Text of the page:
- Perform to high standards in social and environmental areas, receiving a minimum score of 80 on the B Corps risk review
- Demonstrate accountability by (re)structuring corporate governance so that they’re accountable not just to their shareholders but to all stakeholders
- Permit public disclosure of how well their company meets B Corp standards through publication on B Lab’s website, thereby maintaining a high degree of transparency
According to B Lab, Patagonia well exceeds their standards. Patagonia’s total B Impact score is 151.4; in order to qualify for certification, a company only has to achieve a score of 80. In 2022, B Lab awarded Patagonia their “Best for the World” distinction for Community and for Environment. “Best of the World” distinctions are awarded to companies receiving the highest scores in B Lab’s impact areas. In the past, B Lab has recognized Patagonia as “Best for the World” in the Changemaker and Overall categories as well.
But is Patagonia’s path actually a road to hell paved with good intentions? Patagonia built enormous wealth and influence in the 80s and 90s with apparel made by overseas labor. As part of the offshoring trend, Patagonia played a part in decimation of the apparel industry in the 80’s and 90’s in the Southeast United States, where millions of jobs were lost. Ironically, the collapse of this industry and the trend of job losses caused the South to flip from Democrat to Republican, laying the groundwork for Trump — the arch nemesis of Patagonia’s founder. Did Patagonia therefore inadvertently cause Trump’s rise to political power and Trumpism? That may be a stretch, but similar market forces propelled both the Trump presidency and Patagonia’s wealth. In the end, no matter our intentions, we are all powerless to the financial markets.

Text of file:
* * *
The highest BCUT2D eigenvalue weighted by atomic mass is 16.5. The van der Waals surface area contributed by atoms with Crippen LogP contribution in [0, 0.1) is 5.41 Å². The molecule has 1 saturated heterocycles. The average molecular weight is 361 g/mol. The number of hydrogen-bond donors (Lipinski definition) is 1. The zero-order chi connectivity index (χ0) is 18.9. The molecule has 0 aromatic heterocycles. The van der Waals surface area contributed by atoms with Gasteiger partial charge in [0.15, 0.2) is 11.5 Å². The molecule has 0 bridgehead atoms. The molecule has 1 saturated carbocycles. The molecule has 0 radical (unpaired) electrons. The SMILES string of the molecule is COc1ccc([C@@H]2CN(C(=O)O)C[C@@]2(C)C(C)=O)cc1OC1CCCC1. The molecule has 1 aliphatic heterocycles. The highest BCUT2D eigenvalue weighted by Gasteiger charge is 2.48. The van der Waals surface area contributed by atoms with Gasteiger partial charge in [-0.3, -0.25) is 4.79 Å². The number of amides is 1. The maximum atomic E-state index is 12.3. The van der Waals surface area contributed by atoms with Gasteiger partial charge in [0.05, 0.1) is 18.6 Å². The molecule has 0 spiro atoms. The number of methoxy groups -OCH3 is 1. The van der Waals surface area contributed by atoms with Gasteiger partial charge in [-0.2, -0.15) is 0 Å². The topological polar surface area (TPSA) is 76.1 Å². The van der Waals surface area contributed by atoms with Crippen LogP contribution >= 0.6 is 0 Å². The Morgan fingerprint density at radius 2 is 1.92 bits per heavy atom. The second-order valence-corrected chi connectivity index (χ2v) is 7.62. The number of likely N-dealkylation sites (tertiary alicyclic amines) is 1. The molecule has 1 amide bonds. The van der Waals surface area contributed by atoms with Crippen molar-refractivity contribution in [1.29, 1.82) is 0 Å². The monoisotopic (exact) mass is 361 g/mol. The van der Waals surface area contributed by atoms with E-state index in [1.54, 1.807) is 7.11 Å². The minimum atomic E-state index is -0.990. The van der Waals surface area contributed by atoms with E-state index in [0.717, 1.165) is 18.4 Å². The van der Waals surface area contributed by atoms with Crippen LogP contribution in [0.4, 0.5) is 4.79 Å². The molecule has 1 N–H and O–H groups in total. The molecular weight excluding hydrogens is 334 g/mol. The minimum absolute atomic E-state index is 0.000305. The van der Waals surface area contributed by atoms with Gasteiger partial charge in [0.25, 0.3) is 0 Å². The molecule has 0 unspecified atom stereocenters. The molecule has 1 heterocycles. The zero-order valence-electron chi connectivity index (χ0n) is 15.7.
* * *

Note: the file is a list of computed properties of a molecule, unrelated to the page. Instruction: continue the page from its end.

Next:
Now, apparently dismayed at being included in the Fortune 500, Yvon Chouinard and his family have divested themselves of Patagonia and put the company’s holdings in a trust with the earth as a shareholder. I think this is indeed a noble gesture that will hopefully make a significant step in the war against global warming, but it also raises several issues. Ironically, it was done by transferring to a 501(c)(4), a tactic which has also been used by more conservative individuals. It also raises the question: if you divide your giving and your business, is it really helping anything or anyone? Yes, using the profits for charity is great, but if those profits are gained from exploitative labor, structurally racist systems, and other ill pursuits of capitalism, what have you really gained? I am not suggesting that Patagonia is in any way doing this, but questions are raised. This article lays out and explains the dilemma.
It is a fascinating discussion. I am supportive of what Mr. Chouinard and his family are doing, but the move does raise questions. How they work through those questions will provide a unique insight into whether one can actually do good and make a profit. It is a real-time example of a fundamental challenge to the way capitalism functions in our society, and we shall see how it plays out.